FROM MURAD’S FOREX LOSSES TO 1MDB- MURAD THE FORMER ASSISTAN GOVERNOR FORGETS THAT ONLY PM NAJIB COULD HAVE APPROVED THE DISBURSEMENT OF USD LOANS TO PARTIES OUTSIDE MALAYSIA
For all intents and purposes, Najib as PM and FM is Bank Negara
In 1998 Malaysia introduced capital control rules that added to an already strict regime of capital controls.
Those rules were introduced as a result of the USD 10 billion forex loss that Murad Khalid says Bank Negara suffered.Many would disagree and insist that the Asian Financial Crisis was the cause, but as this writer has explained, by 1998 Malaysia’s forex reserves essentially non-existent.
That being the case, Malaysia, being a capital dependent country, has always had rules, today even more so, to ensure that foreign currency acquired via investment or borrowing is used in the country.
Any departure from that rule required then and still requires the approval of the Finance Minister, who since 1998 has also been the Prime Minister.
This type of use of US dollar borrowings ,even if it did not include that final transfer to PM Najib’s own accounts, would not normally be allowed, and where permission is granted, that permission can only come from the Finance Minister
1MDB’s Goldman Sachs loans could not have been disbursed outside Malaysia unless the Prime Minister and Finance Minister personally approved. That he had no idea what happened to the funds after his approval was granted is simply not believable.Bank Negara and Ministry Of Finance compliance procedures would have ensured that PM Najib was always aware of how the funds were disbursed, in this case even more so for the ultimate liability rested with 1MDB of which he is chairman.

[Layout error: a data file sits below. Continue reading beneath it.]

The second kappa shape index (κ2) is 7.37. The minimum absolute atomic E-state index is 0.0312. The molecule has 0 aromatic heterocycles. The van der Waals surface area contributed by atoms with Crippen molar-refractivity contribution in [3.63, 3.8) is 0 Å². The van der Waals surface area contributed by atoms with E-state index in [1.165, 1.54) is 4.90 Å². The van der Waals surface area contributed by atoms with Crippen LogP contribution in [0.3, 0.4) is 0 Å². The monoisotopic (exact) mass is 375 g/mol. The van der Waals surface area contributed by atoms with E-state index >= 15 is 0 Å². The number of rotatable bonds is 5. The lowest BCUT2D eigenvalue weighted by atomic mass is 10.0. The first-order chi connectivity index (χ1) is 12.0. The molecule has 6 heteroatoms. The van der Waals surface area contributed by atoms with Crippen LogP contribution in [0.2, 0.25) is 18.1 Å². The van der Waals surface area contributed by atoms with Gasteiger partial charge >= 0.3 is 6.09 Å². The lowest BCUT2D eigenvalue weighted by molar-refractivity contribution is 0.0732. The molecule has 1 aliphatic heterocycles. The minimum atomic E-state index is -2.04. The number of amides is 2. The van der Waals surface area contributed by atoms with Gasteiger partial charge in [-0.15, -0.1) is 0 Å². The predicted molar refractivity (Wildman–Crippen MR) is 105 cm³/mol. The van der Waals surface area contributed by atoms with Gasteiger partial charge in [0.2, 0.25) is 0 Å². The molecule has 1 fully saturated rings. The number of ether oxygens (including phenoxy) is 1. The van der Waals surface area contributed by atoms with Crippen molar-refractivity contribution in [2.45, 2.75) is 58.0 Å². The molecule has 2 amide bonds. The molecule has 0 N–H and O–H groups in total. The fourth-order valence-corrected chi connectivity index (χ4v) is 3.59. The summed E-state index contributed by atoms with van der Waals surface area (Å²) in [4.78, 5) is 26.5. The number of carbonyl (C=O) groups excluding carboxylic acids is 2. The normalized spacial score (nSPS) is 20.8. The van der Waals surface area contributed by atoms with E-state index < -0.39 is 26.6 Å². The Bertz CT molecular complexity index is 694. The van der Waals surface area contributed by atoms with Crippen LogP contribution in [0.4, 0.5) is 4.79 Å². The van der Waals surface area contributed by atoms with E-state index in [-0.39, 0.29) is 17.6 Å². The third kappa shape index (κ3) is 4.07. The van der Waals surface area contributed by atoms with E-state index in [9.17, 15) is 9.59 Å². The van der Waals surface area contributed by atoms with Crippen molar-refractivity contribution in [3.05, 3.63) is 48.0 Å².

Anwar’s calculated dismissal.
Western critics have roundly condemned Malaysian Prime Minister Mahathir Mohamed’s decision to oust his deputy Anwar Ibrahim and impose capital controls. GANESH SAHATHEVAN(*) begs to differ
The recent dismissal of Malaysia’s Anwar Ibrahim from his post as Finance Minister and Deputy Prime Minister is seen by many international commentators as detrimental to Malaysia’s economic fortunes.
And capital controls introduced by Prime Minister Mahathir Mohamed, who assumed Anwar’s duties after ordering his dismissal on grounds of sexual misconduct and corruption, are thought by many commentators to be regressive and likely to impede Malaysia’s recovery.
Mahathir, however, had no choice but to introduce capital controls.
Anwar’s policies were bleeding dry the country’s cash reserves and meant the imposition of capital controls was necessary to avert bankruptcy.
As finance minister, Anwar was responsible for financing Malaysia’s foreign reserves almost entirely out of statutory deposits — placed at no interest by financial institutions — at the Central Bank.
Anwar was also responsible for Malaysia’s dependence on short-term foreign investment to finance the country’s perennial current account deficit. This was a policy particularly evident in 1996 when, in order to shore up the country’s reserves, interest rates were raised to attract funds into the country.